A feature made for our pandemic times, the new hand-washing alert on the Apple Watch is a gentle nudge to stop the spread of the coronavirus, or any other viruses or germs that are going around. With the update, the watch will look out for the signs you’re at a sink, from the way you move your hands to the sound of water swooshing by. Then the watch will give you a countdown to make sure you spend the doctor-recommended amount of time cleaning away all those nasty germs.
In a long-overdue option to bring order to apps on the iPhone and iPad, the App Library will show your apps in folders automatically based on category. The new view will appear at the end of your homepage and use information such as your location and the time of day to decide which apps get the most prominent position. Anyone who’s ever wasted time trying to move jiggly little apps into folders should appreciate the help. As a bonus, it will make folders that automatically update and change based on what apps you use the most or downloaded most recently.
It’s difficult to understand what apps are doing with our data. Now Apple will at least force apps to report some information about how they’re using our data, in simplified boxes that show up in the App Store. Modeled after nutrition labels, these will tell you what kind of data apps are collecting that’s linked to you, and how it is being shared. That’s good for people who take the time to look, but it doesn’t solve our bigger privacy problem.
And one more thing: iOS 14 apps will also ask your permission to track you across other apps and websites. Lots of apps do this to deliver targeted ads at you.
Well, this only took a decade: iPhones and iPads can now choose a different, non-Apple default app for email and Web browsing. You’ve long been able to install competing apps but could not change the default that iOS opens when you click on a link. Now you can switch to a competitor such as Firefox or DuckDuckGo.
But Apple forgot an important one: Maps. Apple forcing us to use its own Maps app – which only this year is gaining directions for bicycling – is the sort of anti-consumer move that riles government antitrust regulators.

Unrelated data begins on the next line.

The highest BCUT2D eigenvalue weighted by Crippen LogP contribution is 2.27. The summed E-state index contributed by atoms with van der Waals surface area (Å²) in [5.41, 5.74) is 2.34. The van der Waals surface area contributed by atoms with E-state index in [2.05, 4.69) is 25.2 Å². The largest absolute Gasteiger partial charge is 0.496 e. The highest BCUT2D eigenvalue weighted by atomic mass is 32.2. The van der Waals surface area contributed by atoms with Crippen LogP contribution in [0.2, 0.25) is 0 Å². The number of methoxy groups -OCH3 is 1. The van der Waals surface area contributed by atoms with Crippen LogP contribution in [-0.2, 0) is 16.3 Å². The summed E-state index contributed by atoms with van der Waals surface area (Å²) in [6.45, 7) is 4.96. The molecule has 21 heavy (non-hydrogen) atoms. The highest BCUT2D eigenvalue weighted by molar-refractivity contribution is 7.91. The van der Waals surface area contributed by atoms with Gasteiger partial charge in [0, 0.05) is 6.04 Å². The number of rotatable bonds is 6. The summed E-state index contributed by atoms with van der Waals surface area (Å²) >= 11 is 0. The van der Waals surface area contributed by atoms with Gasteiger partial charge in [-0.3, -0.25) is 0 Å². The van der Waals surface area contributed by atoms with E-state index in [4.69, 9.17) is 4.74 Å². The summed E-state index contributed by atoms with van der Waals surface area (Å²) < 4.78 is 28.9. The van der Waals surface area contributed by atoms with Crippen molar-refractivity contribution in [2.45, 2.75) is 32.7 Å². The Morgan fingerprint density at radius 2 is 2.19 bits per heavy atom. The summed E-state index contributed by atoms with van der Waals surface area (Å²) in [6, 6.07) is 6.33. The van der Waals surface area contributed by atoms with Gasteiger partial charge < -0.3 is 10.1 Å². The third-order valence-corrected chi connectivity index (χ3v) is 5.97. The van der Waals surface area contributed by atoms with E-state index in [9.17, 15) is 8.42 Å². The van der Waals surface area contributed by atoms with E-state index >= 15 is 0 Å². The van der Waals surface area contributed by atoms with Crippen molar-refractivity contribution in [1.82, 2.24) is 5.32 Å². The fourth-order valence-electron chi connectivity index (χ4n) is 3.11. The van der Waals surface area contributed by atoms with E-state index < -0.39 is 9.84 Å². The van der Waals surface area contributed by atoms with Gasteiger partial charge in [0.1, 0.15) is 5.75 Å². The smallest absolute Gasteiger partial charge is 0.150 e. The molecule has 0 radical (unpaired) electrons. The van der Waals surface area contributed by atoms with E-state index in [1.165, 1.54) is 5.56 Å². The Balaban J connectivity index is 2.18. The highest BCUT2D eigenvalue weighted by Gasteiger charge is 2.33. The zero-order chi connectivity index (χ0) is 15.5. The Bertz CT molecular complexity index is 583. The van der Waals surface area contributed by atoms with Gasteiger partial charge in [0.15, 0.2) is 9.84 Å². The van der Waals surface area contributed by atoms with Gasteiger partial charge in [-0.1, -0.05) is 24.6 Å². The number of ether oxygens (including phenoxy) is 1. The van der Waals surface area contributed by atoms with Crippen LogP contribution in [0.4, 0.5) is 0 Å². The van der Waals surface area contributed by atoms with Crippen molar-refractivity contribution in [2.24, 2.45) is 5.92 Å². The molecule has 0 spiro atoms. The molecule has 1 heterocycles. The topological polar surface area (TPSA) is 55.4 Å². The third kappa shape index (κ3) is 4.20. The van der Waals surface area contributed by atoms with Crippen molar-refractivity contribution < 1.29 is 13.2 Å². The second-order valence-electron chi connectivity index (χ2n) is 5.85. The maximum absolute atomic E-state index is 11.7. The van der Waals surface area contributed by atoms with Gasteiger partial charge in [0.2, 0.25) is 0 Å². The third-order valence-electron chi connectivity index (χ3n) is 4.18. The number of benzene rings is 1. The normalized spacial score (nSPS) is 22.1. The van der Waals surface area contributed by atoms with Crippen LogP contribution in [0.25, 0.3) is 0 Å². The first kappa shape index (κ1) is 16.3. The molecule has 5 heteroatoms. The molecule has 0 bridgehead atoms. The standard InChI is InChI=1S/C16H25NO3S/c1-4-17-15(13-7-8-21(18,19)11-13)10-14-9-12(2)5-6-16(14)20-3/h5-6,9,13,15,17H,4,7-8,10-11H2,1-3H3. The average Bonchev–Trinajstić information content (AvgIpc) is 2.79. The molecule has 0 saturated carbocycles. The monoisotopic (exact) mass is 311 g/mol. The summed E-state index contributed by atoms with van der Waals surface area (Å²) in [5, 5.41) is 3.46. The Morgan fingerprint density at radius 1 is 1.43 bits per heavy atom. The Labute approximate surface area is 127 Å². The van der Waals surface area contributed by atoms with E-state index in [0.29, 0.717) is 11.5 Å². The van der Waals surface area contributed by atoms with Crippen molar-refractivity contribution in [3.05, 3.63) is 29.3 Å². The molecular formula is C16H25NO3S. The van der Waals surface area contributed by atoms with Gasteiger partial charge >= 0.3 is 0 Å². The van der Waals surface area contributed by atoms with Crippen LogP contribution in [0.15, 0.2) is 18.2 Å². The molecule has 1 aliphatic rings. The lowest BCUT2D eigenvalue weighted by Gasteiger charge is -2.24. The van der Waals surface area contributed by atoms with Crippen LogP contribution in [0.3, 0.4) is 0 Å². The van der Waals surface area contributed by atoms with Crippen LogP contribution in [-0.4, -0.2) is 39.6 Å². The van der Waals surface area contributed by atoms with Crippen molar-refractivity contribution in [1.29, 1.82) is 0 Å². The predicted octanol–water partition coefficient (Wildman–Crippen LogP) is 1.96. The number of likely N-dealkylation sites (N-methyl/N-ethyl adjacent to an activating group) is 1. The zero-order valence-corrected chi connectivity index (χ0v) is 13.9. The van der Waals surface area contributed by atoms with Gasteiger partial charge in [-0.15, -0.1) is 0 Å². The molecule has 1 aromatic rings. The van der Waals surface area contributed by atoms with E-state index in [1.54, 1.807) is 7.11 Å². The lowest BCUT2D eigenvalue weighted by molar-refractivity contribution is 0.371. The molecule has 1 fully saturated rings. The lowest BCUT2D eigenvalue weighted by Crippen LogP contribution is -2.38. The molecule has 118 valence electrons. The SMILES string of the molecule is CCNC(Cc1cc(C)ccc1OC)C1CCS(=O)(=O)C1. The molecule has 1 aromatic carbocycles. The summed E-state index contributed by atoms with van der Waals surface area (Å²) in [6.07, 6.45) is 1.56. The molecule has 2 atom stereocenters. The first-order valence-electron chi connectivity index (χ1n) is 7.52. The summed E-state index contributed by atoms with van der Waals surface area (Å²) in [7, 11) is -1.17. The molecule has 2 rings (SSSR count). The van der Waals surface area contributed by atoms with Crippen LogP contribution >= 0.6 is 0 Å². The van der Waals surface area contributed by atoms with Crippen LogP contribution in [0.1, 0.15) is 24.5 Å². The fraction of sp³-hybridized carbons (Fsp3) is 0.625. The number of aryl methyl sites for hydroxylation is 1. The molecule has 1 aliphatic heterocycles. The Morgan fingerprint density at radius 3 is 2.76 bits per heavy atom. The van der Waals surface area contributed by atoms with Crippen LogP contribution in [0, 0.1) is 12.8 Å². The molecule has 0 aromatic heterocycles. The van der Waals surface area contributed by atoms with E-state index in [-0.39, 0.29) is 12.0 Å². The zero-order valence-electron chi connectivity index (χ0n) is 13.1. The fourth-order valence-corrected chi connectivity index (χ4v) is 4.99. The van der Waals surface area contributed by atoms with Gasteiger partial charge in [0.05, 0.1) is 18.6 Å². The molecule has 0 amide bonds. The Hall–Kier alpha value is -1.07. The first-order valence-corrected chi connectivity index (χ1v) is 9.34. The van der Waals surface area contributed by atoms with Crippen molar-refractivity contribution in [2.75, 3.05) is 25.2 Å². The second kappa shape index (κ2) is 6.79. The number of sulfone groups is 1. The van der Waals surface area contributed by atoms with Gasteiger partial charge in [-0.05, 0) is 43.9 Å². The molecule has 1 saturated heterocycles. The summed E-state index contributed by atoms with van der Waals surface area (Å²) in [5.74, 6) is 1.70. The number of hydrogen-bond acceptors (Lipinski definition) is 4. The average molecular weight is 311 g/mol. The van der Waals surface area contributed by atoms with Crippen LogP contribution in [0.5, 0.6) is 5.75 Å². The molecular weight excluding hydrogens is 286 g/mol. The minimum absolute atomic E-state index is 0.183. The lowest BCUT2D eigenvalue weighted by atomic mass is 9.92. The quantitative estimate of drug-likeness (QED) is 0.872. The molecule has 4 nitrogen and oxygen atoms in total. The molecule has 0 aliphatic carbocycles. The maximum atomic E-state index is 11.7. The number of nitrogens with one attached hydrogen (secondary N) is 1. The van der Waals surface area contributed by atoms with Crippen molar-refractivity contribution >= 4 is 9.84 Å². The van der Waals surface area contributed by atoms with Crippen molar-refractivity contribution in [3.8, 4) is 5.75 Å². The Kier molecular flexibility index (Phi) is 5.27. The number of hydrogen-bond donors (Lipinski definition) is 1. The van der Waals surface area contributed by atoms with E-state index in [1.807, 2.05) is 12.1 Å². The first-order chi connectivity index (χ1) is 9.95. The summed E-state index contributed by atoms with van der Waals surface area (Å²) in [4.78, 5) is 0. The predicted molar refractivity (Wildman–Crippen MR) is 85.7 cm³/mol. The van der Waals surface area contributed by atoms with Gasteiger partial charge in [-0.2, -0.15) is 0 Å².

WatchOS 7 adds a built-in sleep-tracking capability, but it comes with some strings attached. You activate it by choosing your ideal time to go to sleep and when you want to wake up. At your selected time, your watch’s screen will turn off, and it will begin looking for signals that you’ve fallen asleep. In the morning, it will wake you with an audio alarm or a jiggle on your wrist. A feature called Wind Down lets you create a pre-bed routine, such as playing music that makes you sleepy.
Unlike other sleep-trackers on the market, this Watch app won’t track your sleep cycles or tell you whether you were restless. You just get a daily readout on how long you were in bed and asleep. Your watch will need to have at least 30% battery life left before you go to sleep – which means you’ll have to find some other time every day to charge your watch.
File this one away for your next car purchase: iPhones and Apple Watches will eventually be able to replace car keys on compatible autos. Tesla vehicles already do this using a phone’s Bluetooth connection. Apple’s approach uses different technology, either the near-field communication system used by Apple Pay or the ultra-wideband wireless that Apple built into its latest devices. You’ll even have the power to temporarily share a key with a kid – curfew will never be the same! But it will require a car with compatible hardware; the first is the 2021 BMW 5 Series, available next month.
The iPad’s OS 14 may look familiar to Mac users, with more sidebars, drop-downs, toolbars and search features that seem lifted directly from the Mac operating system. Meanwhile, over on the Mac, a design overhaul will make it look slightly more iPad-like as part of the Big Sur operating system, including bringing more mobile features to the Messages app, such as confetti animations. Apple’s default browser, Safari, is throwing in a new translate tool and the ability to customize its home screen.
Sometimes you want to use an app but not download it. App Clips is Apple’s attempt to make it easy to use a feature offered by an app without installing it. For example, if you pass a busy store and want to get on a waiting list, point the phone at a special QR code and the option would pop up on your screen. There’s an option to then download the app, but the beauty is being able to skip downloading something you don’t need.
A few things made us smile even if they’re not a huge deal:
The Apple Watch will track dancing, because that’s totally exercise, too. Close your rings with the Macarena.
Memojis, Apple’s cute animated avatars, can now wear face masks along with a bunch of other new options. Covid-chic.
When you’re using AirPods and put down one device and pick up another, the wireless connection should travel with you. We’ll believe it when we see it.
The Maps app on iPhones and the Apple Watch adds bicycling directions, which is useful for socially distant commuting.
The iPhone will get a recording indicator along the top, so you know when you’re being watched out of the front or back camera.